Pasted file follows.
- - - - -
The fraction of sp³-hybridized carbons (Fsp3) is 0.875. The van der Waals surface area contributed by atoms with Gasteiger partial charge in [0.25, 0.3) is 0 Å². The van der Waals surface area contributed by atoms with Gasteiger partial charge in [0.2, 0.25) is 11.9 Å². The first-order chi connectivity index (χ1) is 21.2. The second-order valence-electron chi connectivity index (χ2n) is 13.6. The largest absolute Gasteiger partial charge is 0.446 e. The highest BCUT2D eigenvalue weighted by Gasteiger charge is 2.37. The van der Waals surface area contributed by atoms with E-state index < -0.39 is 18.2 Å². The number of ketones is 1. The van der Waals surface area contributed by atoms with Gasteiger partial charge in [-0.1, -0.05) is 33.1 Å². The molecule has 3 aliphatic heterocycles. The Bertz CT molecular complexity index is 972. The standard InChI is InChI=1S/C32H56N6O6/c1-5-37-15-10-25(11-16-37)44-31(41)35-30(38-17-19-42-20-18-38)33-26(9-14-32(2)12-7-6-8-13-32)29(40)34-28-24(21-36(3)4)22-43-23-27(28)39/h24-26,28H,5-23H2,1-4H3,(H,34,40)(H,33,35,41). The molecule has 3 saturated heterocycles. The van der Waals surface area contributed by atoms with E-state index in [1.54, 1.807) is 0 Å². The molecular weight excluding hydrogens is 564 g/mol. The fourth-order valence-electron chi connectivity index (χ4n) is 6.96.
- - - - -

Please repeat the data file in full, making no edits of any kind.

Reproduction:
The fraction of sp³-hybridized carbons (Fsp3) is 0.875. The van der Waals surface area contributed by atoms with Gasteiger partial charge in [0.25, 0.3) is 0 Å². The van der Waals surface area contributed by atoms with Gasteiger partial charge in [0.2, 0.25) is 11.9 Å². The first-order chi connectivity index (χ1) is 21.2. The second-order valence-electron chi connectivity index (χ2n) is 13.6. The largest absolute Gasteiger partial charge is 0.446 e. The highest BCUT2D eigenvalue weighted by Gasteiger charge is 2.37. The van der Waals surface area contributed by atoms with E-state index < -0.39 is 18.2 Å². The number of ketones is 1. The van der Waals surface area contributed by atoms with Gasteiger partial charge in [-0.1, -0.05) is 33.1 Å². The molecule has 3 aliphatic heterocycles. The Bertz CT molecular complexity index is 972. The standard InChI is InChI=1S/C32H56N6O6/c1-5-37-15-10-25(11-16-37)44-31(41)35-30(38-17-19-42-20-18-38)33-26(9-14-32(2)12-7-6-8-13-32)29(40)34-28-24(21-36(3)4)22-43-23-27(28)39/h24-26,28H,5-23H2,1-4H3,(H,34,40)(H,33,35,41). The molecule has 3 saturated heterocycles. The van der Waals surface area contributed by atoms with E-state index in [1.54, 1.807) is 0 Å². The molecular weight excluding hydrogens is 564 g/mol. The fourth-order valence-electron chi connectivity index (χ4n) is 6.96.